I vote with Walter Cronkite, and I thoroughly agree with him re: "JFK." If you want to know the actual story, try "Scandals, Scamps and Scoundrels: The Casebook of an Investigative Reporter" by James Phelan. Phelan does a through take-down of Jim Garrison (who falls squarely in the third category of the title.) A movie that paints this self-aggrandizing jerk as a hero gets no kudos from me.

  19. Darth_Asabrush Jedi Master

    Member Since:
    May 21, 2000
    star 5
    Inaccuracy in films is a pet hate of mine.

    I'm not bothered by small details that add to the feel of a film or make the story more interesting to portray. My problem is when Hollywood executives change history to satisfy the domestic American audience!
  20. AmadeusExMachina Jedi Youngling

    Member Since:
    May 19, 2002
    star 3
    They don't chang history, that's ridiculous.

    Movies are about entertainment and storytelling, and news is about factual accuracy.

    If you ever watch a movie and pick it apart for factual inaccuracy, I pity you, because you'll probably hate Amadeus, Braveheart, the Godfather series, and of course, every war movie ever made, with the possible exception of Das Boot, which is uncannily realistic in detail.
  21. Darth_Asabrush Jedi Master

    Member Since:
    May 21, 2000
    star 5
    I didn't say I watched films for historical accuracy.

    To deny that some films do not attempt to change history is naive. For years Hollywood has been guilty of ignoring truth over entertainment. As I said in my original post I am not against some poetic licence to make the story more enjoyable. However, I feel the movie business, with a world wide audience of billions should accept some responsibilty for facts.

    Entertainment and storytelling are not necessarily one in the same thing. Assuming this shows a lack of understanding of the medium of film.

    Assuming that films are just for entertainment is, quite frankly, short sighted!

    I am a fan of Shakespeare but accept that what is written is not necesarily fact. It doesn't stop me from enjoying his works. I love the Godfather series and am aware of inaccuracies in the film (being widely read in the field of organised crime). Again, I have not stated that every film should be 100% factual, so don't pity me!

    When it comes to portraying events which are close to a culture or society and relates to people and actions that are still at the fore front of memory, then yes, I say that the movie industry is wrong to change blantent facts!
  22. gwaernardel Jedi Padawan

    Member Since:
    Nov 5, 2001
    star 4
    Movies where historical accuracy is actually important, like The Patriot, Bravheart, and Pocahontas, bug me when they change the details around. But movies where the point is more the story that is told (usually fictional), rather than the historic facts, such as Titanic and Gladiator, don't bother me at all. In these movies, you know they're not trying to tell the story of things that actually happened. The Titanic story was almost completely made up, and Gladiator was just a story loosely based on a small fact in history. They really had no duty to the facts.
  23. Darth_SnowDog Jedi Padawan

    Member Since:
    Sep 10, 2001
    star 4
    In Gladiator,the emperor was killed by a former soldier of Rome.In real life the Emperor was killed in the arena,but by a slave who had always lived a slaves life.

    Actually this is not true... Commodus was killed in his bathtub. (hence the word "commode," meaning "toilet" or "bathroom.") On December 31, 192, Commodus was strangled in his bathtub by an athlete named Narcissus.

    He did, however, fight a Roman General named Maximus, but the details of that Maximus' life doubtfully coincide with anything depicted in the film, Gladiator.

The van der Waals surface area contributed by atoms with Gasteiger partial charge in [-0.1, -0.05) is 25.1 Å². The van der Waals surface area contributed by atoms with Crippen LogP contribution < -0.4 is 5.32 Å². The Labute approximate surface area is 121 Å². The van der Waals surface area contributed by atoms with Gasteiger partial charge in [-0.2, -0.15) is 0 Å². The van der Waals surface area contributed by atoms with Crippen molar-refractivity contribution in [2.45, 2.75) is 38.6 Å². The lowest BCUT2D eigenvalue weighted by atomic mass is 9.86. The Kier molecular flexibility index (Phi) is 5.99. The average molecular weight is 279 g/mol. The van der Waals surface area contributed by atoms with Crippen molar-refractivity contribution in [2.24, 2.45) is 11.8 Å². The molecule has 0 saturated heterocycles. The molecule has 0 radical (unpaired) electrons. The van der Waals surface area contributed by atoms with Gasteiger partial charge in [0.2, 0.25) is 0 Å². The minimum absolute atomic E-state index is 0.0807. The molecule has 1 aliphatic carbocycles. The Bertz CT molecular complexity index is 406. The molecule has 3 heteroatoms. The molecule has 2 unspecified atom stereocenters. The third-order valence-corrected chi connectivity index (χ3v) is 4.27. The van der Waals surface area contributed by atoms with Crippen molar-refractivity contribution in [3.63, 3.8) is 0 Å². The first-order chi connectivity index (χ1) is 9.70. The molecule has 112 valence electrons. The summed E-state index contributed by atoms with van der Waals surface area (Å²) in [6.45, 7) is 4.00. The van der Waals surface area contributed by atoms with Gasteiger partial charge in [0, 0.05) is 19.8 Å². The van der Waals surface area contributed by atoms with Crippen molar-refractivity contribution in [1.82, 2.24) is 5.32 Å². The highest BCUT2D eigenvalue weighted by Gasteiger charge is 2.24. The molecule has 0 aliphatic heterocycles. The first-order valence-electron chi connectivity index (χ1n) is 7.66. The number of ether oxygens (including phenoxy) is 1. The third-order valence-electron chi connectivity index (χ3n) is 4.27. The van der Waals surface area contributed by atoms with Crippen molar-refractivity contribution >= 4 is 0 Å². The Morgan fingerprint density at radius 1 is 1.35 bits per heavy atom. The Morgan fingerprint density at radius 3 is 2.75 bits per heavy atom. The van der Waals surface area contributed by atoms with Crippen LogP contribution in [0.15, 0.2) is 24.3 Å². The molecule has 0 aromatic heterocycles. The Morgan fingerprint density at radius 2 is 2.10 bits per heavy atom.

Nonetheless, I liked the film as a piece of fiction... and wasn't really concerned with the historical accuracies. Film flubs are more of a source of amusement for me, rather than a source of irritation.


  24. Mr44 VIP

    Member Since:
    May 21, 2002
    star 6
    I think your last sentence pretty well sums up what I think as well, Darth Snow Dog.

    Gladiator never claimed to be historically accurate. It was just based on past events, and was entertaining.

    Movies like Pearl Harbor claimed to be historically accurate in their pre-release press. If they brag, they better get their facts straight.

    I remember an incident here in Chicago that resulted from Die Hard II.( I know, a forgettable movie)In the movie, Bruce Willis' character made some comment about a Glock 90 porcelin pistol that could slip through metal detectors and were used by terrorists.

    Because of that, some politician wanted to ban Glocks because they were undetectable. This was simply not true. A Glock is just a normal pistol. Even if you had pro-gun or anti-gun views, the alderman ended up looking like an idiot because the movie had distorted reality.

  25. Ghost_of_Caesar Jedi Padawan

    Member Since:
    Nov 27, 2000
    star 4
    I tolerate films which make no pretense about being historical. Case in point being, as otehrs have stated, Gladiator. Pearl Harbour, on some levels made me want to retch, but, for me at lest, there were enough redeeming qualities to be able to enjoy the film.

    And that seems to be the point. Films are entertainment. They're not meant to teach us about history - that's what history books, flawed as they are, are for. Documentaries are supposed to be educational at some level, so if you want to learn about history, and don't want a text book, go watch Hitler's Henchmen or some such on the History Channel.

    Sometimes, the producers get it right, and mix both entertainment and lecture into a film. Das Boot being one - I've never seen such a chillingly accurate portrayal of war at any level - Gallipoli being another. Das Boot used for its sets an assortment of real and built from blueprint replicas of Type VIIC u-boats. It seems to me that films not made by Hollywood have a higher priority on historical attention to detail. Most "historical" films made by Hollywood get it wrong to some extent. The same sorts of films made on the overseas market tend to place a great deal of emphasis on making the film look right. I refer to Das Boot as my prime example. Peter Weir's Gallipoli being another.